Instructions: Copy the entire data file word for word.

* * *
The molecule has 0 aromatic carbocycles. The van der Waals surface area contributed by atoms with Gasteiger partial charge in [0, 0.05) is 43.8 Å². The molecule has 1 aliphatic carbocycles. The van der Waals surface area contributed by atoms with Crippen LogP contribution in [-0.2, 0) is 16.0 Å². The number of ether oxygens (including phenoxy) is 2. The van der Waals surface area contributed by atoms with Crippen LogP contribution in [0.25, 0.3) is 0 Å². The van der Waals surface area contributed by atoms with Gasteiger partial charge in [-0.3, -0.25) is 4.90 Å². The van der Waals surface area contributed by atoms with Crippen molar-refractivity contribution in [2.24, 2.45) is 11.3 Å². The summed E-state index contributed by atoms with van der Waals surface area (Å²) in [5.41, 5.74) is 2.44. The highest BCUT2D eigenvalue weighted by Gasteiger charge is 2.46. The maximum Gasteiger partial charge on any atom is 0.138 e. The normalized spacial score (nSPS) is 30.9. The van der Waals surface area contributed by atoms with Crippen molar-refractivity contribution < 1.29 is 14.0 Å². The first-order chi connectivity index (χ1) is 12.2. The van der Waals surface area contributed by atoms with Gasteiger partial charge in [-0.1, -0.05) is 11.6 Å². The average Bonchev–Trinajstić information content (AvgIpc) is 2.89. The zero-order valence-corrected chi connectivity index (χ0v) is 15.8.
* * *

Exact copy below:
The molecule has 0 aromatic carbocycles. The van der Waals surface area contributed by atoms with Gasteiger partial charge in [0, 0.05) is 43.8 Å². The molecule has 1 aliphatic carbocycles. The van der Waals surface area contributed by atoms with Crippen LogP contribution in [-0.2, 0) is 16.0 Å². The number of ether oxygens (including phenoxy) is 2. The van der Waals surface area contributed by atoms with Crippen LogP contribution in [0.25, 0.3) is 0 Å². The van der Waals surface area contributed by atoms with Gasteiger partial charge in [-0.3, -0.25) is 4.90 Å². The van der Waals surface area contributed by atoms with Crippen molar-refractivity contribution in [2.24, 2.45) is 11.3 Å². The summed E-state index contributed by atoms with van der Waals surface area (Å²) in [5.41, 5.74) is 2.44. The highest BCUT2D eigenvalue weighted by Gasteiger charge is 2.46. The maximum Gasteiger partial charge on any atom is 0.138 e. The normalized spacial score (nSPS) is 30.9. The van der Waals surface area contributed by atoms with Crippen molar-refractivity contribution < 1.29 is 14.0 Å². The first-order chi connectivity index (χ1) is 12.2. The van der Waals surface area contributed by atoms with Gasteiger partial charge in [-0.1, -0.05) is 11.6 Å². The average Bonchev–Trinajstić information content (AvgIpc) is 2.89. The zero-order valence-corrected chi connectivity index (χ0v) is 15.8.